Talya Cooper, Candidate for Council

Talya Cooper

Digital Archivist, The Intercept

“Above all, the organization must continue to advocate for improved working conditions and job stability for archives workers, particularly those in contingent positions.”



  • Digital Archivist, The Intercept, 2016–present.
  • Archive Manager, StoryCorps, 20072016.


  • MLIS, Pratt Institute.
  • BA in Anthropology, Barnard College.
  • Fellow, Oral History Summer Institute, Columbia University, 2011.


  • Society of American Archivists: Oral History Section, Steering Committee (2015–2017). 
  • Writers Guild of America East: The Intercept Union, Organizing and Bargaining Committee Member.


  • Anonymity, co-author with Alison Macrina (ALA Editions, forthcoming 2019.)


  • Society of American Archivists: “Resisting Surveillance: Data Privacy Best Practices For Archivists" (August 2017); Special session presentation (August 2015). 
  • Archivists Roundtable of New York Symposium: “SIDToday and SID Tomorrow” (2018).
  • Bitcurator Users' Forum: “The All-Seeing Eye: Archives and Surveillance” (April 2017).



As a governing leader of SAA, how will you use your three years on the SAA Council to provide value to SAA members, to increase opportunities for participation for all members, and to ensure a welcoming and inclusive environment in which SAA members can share, learn, and grow together?


Two through-lines have crossed my career as an archivist. The first is the percentage of my daily work that has little to do with what I learned “archiving” comprised in grad school. The second has been engaging with the key conversations within the field regarding the balance between providing ethical access to materials, and the privacy and security implications such availability could have. Such unconventional working conditions and emergent ethical challenges mark many of my peers’ experiences in the field. As a member of the Council, I hope to elevate and address these concerns.

In two positions titled “archivist,” my responsibilities have included managing staff, news research, UX design, project management, data analysis, and soldering mic cables—but no finding aids. The skill sets defining an “archivist” diversify, while finding permanent archivist positions continues to prove challenging for many. We cannot expect archives program graduates to spend decades bouncing between grant-funded project positions. SAA must work more expansively to educate and support professionals at all stages of their careers to apply the skills they’ve acquired to contexts outside of the universities or cultural heritage institutions where many hope to find work. SAA must welcome people who have diverged from what might once have been a typical archives career but who, because their work is still informed by archival training and theory, still consider themselves archivists. We must avoid stigmatizing any such archives-adjacent work as less valid or important. Above all, the organization must continue to advocate for improved working conditions and job stability for archives workers, particularly those in contingent positions. Having recently led my workplace’s successful unionization campaign, I feel well-equipped to represent and address labor issues within the field to Council and to the larger body of SAA.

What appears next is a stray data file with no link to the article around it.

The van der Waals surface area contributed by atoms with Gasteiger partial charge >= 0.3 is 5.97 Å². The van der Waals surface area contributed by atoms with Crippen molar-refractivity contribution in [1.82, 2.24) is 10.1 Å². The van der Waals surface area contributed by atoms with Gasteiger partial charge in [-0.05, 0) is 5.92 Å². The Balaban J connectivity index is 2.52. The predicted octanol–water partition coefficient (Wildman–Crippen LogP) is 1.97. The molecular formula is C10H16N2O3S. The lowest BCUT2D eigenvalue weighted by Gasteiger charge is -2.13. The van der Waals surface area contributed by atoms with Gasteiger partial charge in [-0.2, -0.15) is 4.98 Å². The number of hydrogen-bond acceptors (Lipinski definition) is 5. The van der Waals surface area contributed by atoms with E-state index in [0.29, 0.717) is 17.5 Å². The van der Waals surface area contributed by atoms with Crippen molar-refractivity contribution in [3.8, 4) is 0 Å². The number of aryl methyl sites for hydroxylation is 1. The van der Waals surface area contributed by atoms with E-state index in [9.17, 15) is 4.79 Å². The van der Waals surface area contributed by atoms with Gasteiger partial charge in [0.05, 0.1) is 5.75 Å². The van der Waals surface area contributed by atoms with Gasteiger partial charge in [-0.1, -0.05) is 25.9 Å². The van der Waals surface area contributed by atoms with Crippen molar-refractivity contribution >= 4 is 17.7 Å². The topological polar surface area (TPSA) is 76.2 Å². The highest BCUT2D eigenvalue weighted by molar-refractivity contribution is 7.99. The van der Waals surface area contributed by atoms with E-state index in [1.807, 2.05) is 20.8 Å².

I also feel that SAA and its members can make significant social impact—and self-advocate for archivists—by entering broader societal dialogues about digital ethics. In recent years, SAA has taken up important conversations about our roles as stewards of data in a time when data is a commodity—one which has been handled irresponsibly by the billion-dollar corporations to whom we’ve entrusted it, willingly or unwittingly. Questions we have discussed among ourselves and our donors for years regarding the risks and rewards inherent in making information available online have become front-page news. SAA must not merely facilitate these discussions within the organization but also represent archivists’ informed opinions about these issues to the wider world. Our presence within this landscape both allows us to ensure archivists’ needs are represented, but also serves to remind outside organizations—and potential employers—of the knowledge archivists hold and the roles we can play, outside of whatever outdated dusty-library stereotype they might hold.

Finally, as a Council member I would commit to continuing the vital work the organization has begun in the past few years to consider the profession’s lack of diversity and inclusivity, and to figure out how to decolonize our archives and ourselves. Whether in the form of educational materials for grad schools or for conferences or continued conversations in person and online, we must embed this process into our profession.


Slate of Candidates

The Nominating Committee has slated the following SAA members as candidates for office in the 2019 election:

Vice President/President-Elect


Nominating Committee